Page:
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Watch the marathon live

This Sunday, September 29, the fifth Chisinau International Marathon will be organized. This sporting celebration shall gather thousands of participants, who shall run their distance and fight for the title of “fastest runner”. The live stream of the race will be available on the official Chisinau Marathon Facebook page.

27 September, 15:53690
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Podium Pro: 20 Questions with Will Clarke

Olympian-turned-Ironman racer Will Clarke finished second at Sunday's Ironman Brazil event in Florianópolis.

After a disappointing DNF at Ironman Texas a month ago, Olympian-turned-Ironman racer Will Clarke was determined to show his form at Ironman Brazil this weekend – and he certainly delivered. Andy Pottstook the win (in 8:02:58), with Clarke finishing second in 8:06:31 and securing his Kona spot in the process. Brazilian Frank Silvestrin was third in 8:10:20. We caught up with the charismatic Clarke post-race as he traveled back home to the UK.

Triathlete.com: How were you feeling going into this race? What were your goals and aspirations?
Will Clarke: I was feeling really good actually, but I have been very fit all winter and spring. After pulling out of Texas the fire in my belly was strong and I was desperate for a result to be proud of. I’d have liked to have had the top step, but the best guy on the day won the race.

T: Best part of the race for you?
W: I led 130k of the bike without a single turn from everyone else, I felt fantastic and we put a lot of time into the others so I was really happy about that.

T: Worst part?
W: I had a very up and down run, the second half of the marathon I was in and out of the bathrooms and I sometimes got a bad stomach, but I just about held it together.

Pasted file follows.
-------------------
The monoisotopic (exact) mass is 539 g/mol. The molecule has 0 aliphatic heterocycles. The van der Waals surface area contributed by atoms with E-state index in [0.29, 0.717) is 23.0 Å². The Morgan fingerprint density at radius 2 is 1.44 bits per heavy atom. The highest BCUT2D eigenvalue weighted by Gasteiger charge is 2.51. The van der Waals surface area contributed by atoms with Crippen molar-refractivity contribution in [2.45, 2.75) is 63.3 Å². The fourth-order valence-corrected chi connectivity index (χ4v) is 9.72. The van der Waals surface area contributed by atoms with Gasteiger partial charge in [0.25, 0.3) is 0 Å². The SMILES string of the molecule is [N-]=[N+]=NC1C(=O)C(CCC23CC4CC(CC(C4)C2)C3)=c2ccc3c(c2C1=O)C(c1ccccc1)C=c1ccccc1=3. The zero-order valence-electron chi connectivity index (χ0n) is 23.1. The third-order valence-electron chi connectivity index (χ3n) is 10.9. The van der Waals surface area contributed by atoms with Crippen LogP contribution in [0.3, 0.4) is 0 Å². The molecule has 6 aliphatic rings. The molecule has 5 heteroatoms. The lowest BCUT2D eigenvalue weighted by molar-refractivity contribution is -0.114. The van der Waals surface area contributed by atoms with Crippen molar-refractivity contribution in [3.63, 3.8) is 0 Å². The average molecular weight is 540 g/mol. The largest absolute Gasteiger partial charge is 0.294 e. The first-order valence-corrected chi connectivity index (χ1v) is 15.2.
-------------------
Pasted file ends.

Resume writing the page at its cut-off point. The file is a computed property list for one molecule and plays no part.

T: How were the conditions? Anything you struggled with?
W: It was actually hotter than I expected and the wind picked up on the second half of the bike, but otherwise, no, in general the conditions were great for racing.

T: At what point did you realize you were going to podium?
W: To be honest from the first 10-12 miles on the bike, when I saw how big the gaps were through the field I had a strong feeling that us three leaders were going to stay away all day barring disaster on the run.

T: Which part of the race did you execute best?
W: T1 and the first half of the bike. I went through transition as hard as I could and it put a lot of pressure on everyone. Considering we all pretty much came out of the swim together by mile 10 we already had a 90-second gap.

T: Anything you wish you’d done better?
W: I still need to sort out my nutrition so it’s more reliable. I think that’s still one of my weaknesses, especially once the temperature picks up.

T: Post-race food? Any beer, cookies, favorite foods? Tell us all your secrets!
W: We went out for the worst steak I’ve ever had post-race. We complained and got a free dessert though. I love a beer as much as the next person but honestly, it’s the last thing I want to drink post-race – unless I’m in Kona and I have a party to get ready for!